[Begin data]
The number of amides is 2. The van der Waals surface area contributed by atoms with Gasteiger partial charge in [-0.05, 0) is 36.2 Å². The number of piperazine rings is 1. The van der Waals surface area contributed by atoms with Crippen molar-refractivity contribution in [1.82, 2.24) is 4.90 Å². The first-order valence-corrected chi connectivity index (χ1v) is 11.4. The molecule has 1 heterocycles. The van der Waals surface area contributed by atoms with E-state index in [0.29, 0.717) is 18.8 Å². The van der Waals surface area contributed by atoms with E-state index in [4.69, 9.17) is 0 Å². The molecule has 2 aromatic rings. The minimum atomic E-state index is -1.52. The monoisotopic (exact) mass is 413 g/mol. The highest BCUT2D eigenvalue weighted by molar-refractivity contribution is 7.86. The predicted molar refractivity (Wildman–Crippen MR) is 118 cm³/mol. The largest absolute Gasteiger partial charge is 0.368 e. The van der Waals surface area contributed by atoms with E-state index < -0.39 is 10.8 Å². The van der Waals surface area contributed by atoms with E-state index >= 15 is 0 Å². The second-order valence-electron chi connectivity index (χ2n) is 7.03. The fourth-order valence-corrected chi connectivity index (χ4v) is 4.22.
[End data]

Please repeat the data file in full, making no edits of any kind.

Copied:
The number of amides is 2. The van der Waals surface area contributed by atoms with Gasteiger partial charge in [-0.05, 0) is 36.2 Å². The number of piperazine rings is 1. The van der Waals surface area contributed by atoms with Crippen molar-refractivity contribution in [1.82, 2.24) is 4.90 Å². The first-order valence-corrected chi connectivity index (χ1v) is 11.4. The molecule has 1 heterocycles. The van der Waals surface area contributed by atoms with E-state index in [0.29, 0.717) is 18.8 Å². The van der Waals surface area contributed by atoms with E-state index in [4.69, 9.17) is 0 Å². The molecule has 2 aromatic rings. The minimum atomic E-state index is -1.52. The monoisotopic (exact) mass is 413 g/mol. The highest BCUT2D eigenvalue weighted by molar-refractivity contribution is 7.86. The predicted molar refractivity (Wildman–Crippen MR) is 118 cm³/mol. The largest absolute Gasteiger partial charge is 0.368 e. The van der Waals surface area contributed by atoms with E-state index < -0.39 is 10.8 Å². The van der Waals surface area contributed by atoms with E-state index >= 15 is 0 Å². The second-order valence-electron chi connectivity index (χ2n) is 7.03. The fourth-order valence-corrected chi connectivity index (χ4v) is 4.22.